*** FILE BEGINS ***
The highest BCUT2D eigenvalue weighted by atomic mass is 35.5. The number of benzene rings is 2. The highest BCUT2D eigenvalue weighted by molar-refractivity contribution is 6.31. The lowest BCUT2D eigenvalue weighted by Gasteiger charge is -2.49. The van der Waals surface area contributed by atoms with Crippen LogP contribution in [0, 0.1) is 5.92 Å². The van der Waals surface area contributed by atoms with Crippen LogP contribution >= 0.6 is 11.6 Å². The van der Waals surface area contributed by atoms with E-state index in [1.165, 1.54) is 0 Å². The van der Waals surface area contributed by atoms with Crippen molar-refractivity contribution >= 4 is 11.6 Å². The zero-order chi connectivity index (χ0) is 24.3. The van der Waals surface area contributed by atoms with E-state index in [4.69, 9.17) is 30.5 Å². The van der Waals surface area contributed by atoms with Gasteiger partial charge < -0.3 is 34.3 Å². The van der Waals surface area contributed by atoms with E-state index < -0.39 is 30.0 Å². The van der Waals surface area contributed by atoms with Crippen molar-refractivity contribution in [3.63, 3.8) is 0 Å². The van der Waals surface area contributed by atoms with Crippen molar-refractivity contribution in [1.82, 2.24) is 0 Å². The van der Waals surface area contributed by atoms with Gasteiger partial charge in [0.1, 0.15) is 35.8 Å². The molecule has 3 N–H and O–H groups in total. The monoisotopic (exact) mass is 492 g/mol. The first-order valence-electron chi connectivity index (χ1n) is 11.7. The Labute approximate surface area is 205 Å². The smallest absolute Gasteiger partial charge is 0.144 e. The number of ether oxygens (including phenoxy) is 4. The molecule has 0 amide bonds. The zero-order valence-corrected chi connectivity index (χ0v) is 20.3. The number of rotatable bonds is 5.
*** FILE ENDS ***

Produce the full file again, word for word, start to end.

The highest BCUT2D eigenvalue weighted by atomic mass is 35.5. The number of benzene rings is 2. The highest BCUT2D eigenvalue weighted by molar-refractivity contribution is 6.31. The lowest BCUT2D eigenvalue weighted by Gasteiger charge is -2.49. The van der Waals surface area contributed by atoms with Crippen LogP contribution in [0, 0.1) is 5.92 Å². The van der Waals surface area contributed by atoms with Crippen LogP contribution >= 0.6 is 11.6 Å². The van der Waals surface area contributed by atoms with E-state index in [1.165, 1.54) is 0 Å². The van der Waals surface area contributed by atoms with Crippen molar-refractivity contribution >= 4 is 11.6 Å². The zero-order chi connectivity index (χ0) is 24.3. The van der Waals surface area contributed by atoms with E-state index in [4.69, 9.17) is 30.5 Å². The van der Waals surface area contributed by atoms with Gasteiger partial charge < -0.3 is 34.3 Å². The van der Waals surface area contributed by atoms with E-state index < -0.39 is 30.0 Å². The van der Waals surface area contributed by atoms with Crippen molar-refractivity contribution in [3.63, 3.8) is 0 Å². The van der Waals surface area contributed by atoms with Crippen molar-refractivity contribution in [1.82, 2.24) is 0 Å². The van der Waals surface area contributed by atoms with Gasteiger partial charge in [0.1, 0.15) is 35.8 Å². The molecule has 3 N–H and O–H groups in total. The monoisotopic (exact) mass is 492 g/mol. The first-order valence-electron chi connectivity index (χ1n) is 11.7. The Labute approximate surface area is 205 Å². The smallest absolute Gasteiger partial charge is 0.144 e. The number of ether oxygens (including phenoxy) is 4. The molecule has 0 amide bonds. The zero-order valence-corrected chi connectivity index (χ0v) is 20.3. The number of rotatable bonds is 5.